Kigali Genocide Memorial Center
The Rock of Kamegeri
The Ethnographic Museum of Rwanda
Nyungwe Forest National Park
This tour starts from $890.00
Day 1: Kigali, Cultural Stops and transfer to Nyungwe
After an early breakfast, your tour starts with half an hour’s drive to Kigali Genocide Memorial Center at 7:30 am. The center explains the issues in Rwanda. The guide will give insight to the history of the Rwanda genocide but also talk about other past genocides as this is a memorial ground for victims all over the world. You will spend about 1 and 1/2 hours at this stop before going for a an hour’s drive to Ruhango district and stopping at the heritage site of the Rock of Kamegeri. This historical rock is located on the roadside. Your guide will take you through the intriguing history while you have a simple 15-minute stop before you proceed with a 2-hour drive to Hotel Ibis Rwanda for a meal before heading to the Ethnographic Museum of Rwanda which is about 10 minutes away from the restaurant. The museum is vast and boasts of some of the best ethnographic and archaeological collections in East Africa. These are more than 10,000 artifacts. You will spend about 1 hour at the museum and then set off to discover the primates and scenic splendor of Nyungwe national park. The drive to Nyungwe is about 1 hour and 40 minutes. You will reach the park in time for an early check in and overnight stay.
Luxury: Nyungwe Forest Lodge
Midrange: Nyungwe Top View Hotel
Budget: Gisakura Guest House
Day 2: Nyungwe forest national park and Lake Kivu
Following an early morning breakfast at the hotel, you will embark on your adventure in Nyungwe Forest, beginning with the morning chimpanzee trek in the forest. The tracking is expected to last about 2-3 hours depending on the chimp movement. The park is endowed with about 13 primate species which are the main wildlife attractions. These include the Angola colobus monkeys and several other monkey species on this trek. After the chimpanzee trek you will have a 30-minute snacking session plus other refreshments to get you ready to embark on the adventurous canopy walkway in the ordinary tropical forest. At 60m above the forest floor, this 90m long canopy walkway gives a unique face to face meetings with the butterflies, birds and the monkeys- including the blue monkeys, the L’Hoest’s monkeys, the black and white colobus monkeys, the red tailed monkeys and the wonderful aerial view of the imposing insights into East Africa’s largest and the oldest Afromontane forest. You then will be driven back to your lodge for lunch before embarking on your journey to Lake Kivu. The drive to this lake is 2 and 1/2 hours. You will be in time to check in, have dinner and and then an overnight stay.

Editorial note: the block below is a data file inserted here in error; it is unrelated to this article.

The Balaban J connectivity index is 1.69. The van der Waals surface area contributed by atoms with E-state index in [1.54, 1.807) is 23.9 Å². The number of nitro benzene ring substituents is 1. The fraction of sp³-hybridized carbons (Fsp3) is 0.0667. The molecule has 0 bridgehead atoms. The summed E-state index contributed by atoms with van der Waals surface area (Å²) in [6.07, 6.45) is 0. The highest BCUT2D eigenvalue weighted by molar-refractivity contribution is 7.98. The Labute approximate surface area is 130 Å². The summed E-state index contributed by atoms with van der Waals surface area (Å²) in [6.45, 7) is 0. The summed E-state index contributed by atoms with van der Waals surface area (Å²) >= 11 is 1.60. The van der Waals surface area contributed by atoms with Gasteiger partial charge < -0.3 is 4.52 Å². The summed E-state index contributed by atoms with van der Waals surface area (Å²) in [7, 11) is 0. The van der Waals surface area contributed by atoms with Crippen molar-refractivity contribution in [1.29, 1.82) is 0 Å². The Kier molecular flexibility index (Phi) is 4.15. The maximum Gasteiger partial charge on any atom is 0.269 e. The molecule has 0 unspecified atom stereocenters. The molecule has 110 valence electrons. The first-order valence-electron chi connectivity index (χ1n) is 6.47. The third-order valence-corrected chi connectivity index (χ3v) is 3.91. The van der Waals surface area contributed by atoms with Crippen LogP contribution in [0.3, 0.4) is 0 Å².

Luxury: Lake Kivu Serena Hotel
Midrange: Belvedere Hotel
Budget: Palm Beach Resort
Day 3: Kigali
After waking up to the sounds of mother nature, you will have an early morning breakfast followed by a concise boat ride along Lake Kivu before heading for a 40 minutes’ drive to Les Chutes de Ndaba. The 100m high waterfall is a beautiful sight and while here, you get to interact with the natives. This will be a 30-minute stop before proceeding to Kigali to check in at your hotel or to the airport for your flight back home.
Kigali Genocide Memorial Center
The Kigali Genocide Memorial sits atop mass graves, serving as a shrine and a museum dedicated to the memory of the approximately 800,000 Tutsi and moderate Hutu who were murdered over a 100 day period from April to July in 1994. The genocide began on April 6, 1994 when a plane carrying the Rwandan and Burundi presidents was shot down. The Hutu extremists retaliated by executing key Tutsi members and setting up barriers in place to commence a systematic extermination of the Tutsi minority and the Hutus who dared to defend their fellow citizens.
The memorial houses three permanent exhibitions. The largest of these chronicles the events leading up and comprising the 1994 genocide, as well as the history of genocidal violence around the world. The second exhibition, called ‘Wasted Lives,’ documents the mass killings that have not been recognized as genocide by international law, focusing on Namibia, Armenia, Cambodia and the Balkans. The exhibit also shows aspects of the Holocaust, the extermination of European Jewry during World War II. The third exhibit, the children’s memorial, is dedicated to the memory of the children killed in the Rwandan Genocide. The wall of names is dedicated to those who were murdered - a work still in progress as many of the victims’ names have yet to be gathered and documented. The center also provides support for survivors, particularly orphans and widows.
The center offers guided tours of the exhibitions and gardens that take approximately 1 hour and 30 minutes. As the visit progresses, the exhibits become steadily more powerful, as you are confronted by the crimes that took place here plus a moving video testimony from the survivors. Many of the guides are survivors of the genocide, providing a unique historical account. You will have a chance after the tour to stay at the ‘Café du Memorial’ and visit the souvenir shop. The income generated from these enterprises is used to support the preservation of archives and to run education programs. The products sold at the souvenir shop are made exclusively for the Kigali Genocide Memorial by a local cooperative made up of women who were widowed as a result of the genocide.
The Rock of Kamegeri